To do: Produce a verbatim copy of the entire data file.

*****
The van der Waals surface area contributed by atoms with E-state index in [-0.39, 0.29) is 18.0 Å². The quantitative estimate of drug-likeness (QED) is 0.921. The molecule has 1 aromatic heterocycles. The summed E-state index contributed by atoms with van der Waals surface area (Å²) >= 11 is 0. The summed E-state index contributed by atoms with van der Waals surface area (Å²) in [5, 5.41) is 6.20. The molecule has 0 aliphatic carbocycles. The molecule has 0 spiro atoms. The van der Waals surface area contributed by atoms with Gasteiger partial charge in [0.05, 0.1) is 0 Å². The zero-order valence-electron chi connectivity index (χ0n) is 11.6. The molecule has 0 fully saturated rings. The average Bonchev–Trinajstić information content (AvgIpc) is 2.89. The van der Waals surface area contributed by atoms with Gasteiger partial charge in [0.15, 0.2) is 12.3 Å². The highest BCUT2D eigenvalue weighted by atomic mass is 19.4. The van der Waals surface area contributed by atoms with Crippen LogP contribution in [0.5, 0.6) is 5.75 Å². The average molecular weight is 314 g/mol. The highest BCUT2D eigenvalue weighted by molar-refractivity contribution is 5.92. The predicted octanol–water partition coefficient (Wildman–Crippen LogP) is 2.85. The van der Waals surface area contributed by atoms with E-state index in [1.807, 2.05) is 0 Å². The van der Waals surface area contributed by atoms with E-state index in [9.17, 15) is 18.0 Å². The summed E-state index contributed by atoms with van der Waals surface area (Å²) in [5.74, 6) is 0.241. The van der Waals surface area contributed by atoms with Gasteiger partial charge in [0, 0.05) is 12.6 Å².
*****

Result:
The van der Waals surface area contributed by atoms with E-state index in [-0.39, 0.29) is 18.0 Å². The quantitative estimate of drug-likeness (QED) is 0.921. The molecule has 1 aromatic heterocycles. The summed E-state index contributed by atoms with van der Waals surface area (Å²) >= 11 is 0. The summed E-state index contributed by atoms with van der Waals surface area (Å²) in [5, 5.41) is 6.20. The molecule has 0 aliphatic carbocycles. The molecule has 0 spiro atoms. The van der Waals surface area contributed by atoms with Gasteiger partial charge in [0.05, 0.1) is 0 Å². The zero-order valence-electron chi connectivity index (χ0n) is 11.6. The molecule has 0 fully saturated rings. The average Bonchev–Trinajstić information content (AvgIpc) is 2.89. The van der Waals surface area contributed by atoms with Gasteiger partial charge in [0.15, 0.2) is 12.3 Å². The highest BCUT2D eigenvalue weighted by atomic mass is 19.4. The van der Waals surface area contributed by atoms with Crippen LogP contribution in [0.5, 0.6) is 5.75 Å². The average molecular weight is 314 g/mol. The highest BCUT2D eigenvalue weighted by molar-refractivity contribution is 5.92. The predicted octanol–water partition coefficient (Wildman–Crippen LogP) is 2.85. The van der Waals surface area contributed by atoms with E-state index in [1.807, 2.05) is 0 Å². The van der Waals surface area contributed by atoms with E-state index in [9.17, 15) is 18.0 Å². The summed E-state index contributed by atoms with van der Waals surface area (Å²) in [5.74, 6) is 0.241. The van der Waals surface area contributed by atoms with Gasteiger partial charge in [0, 0.05) is 12.6 Å².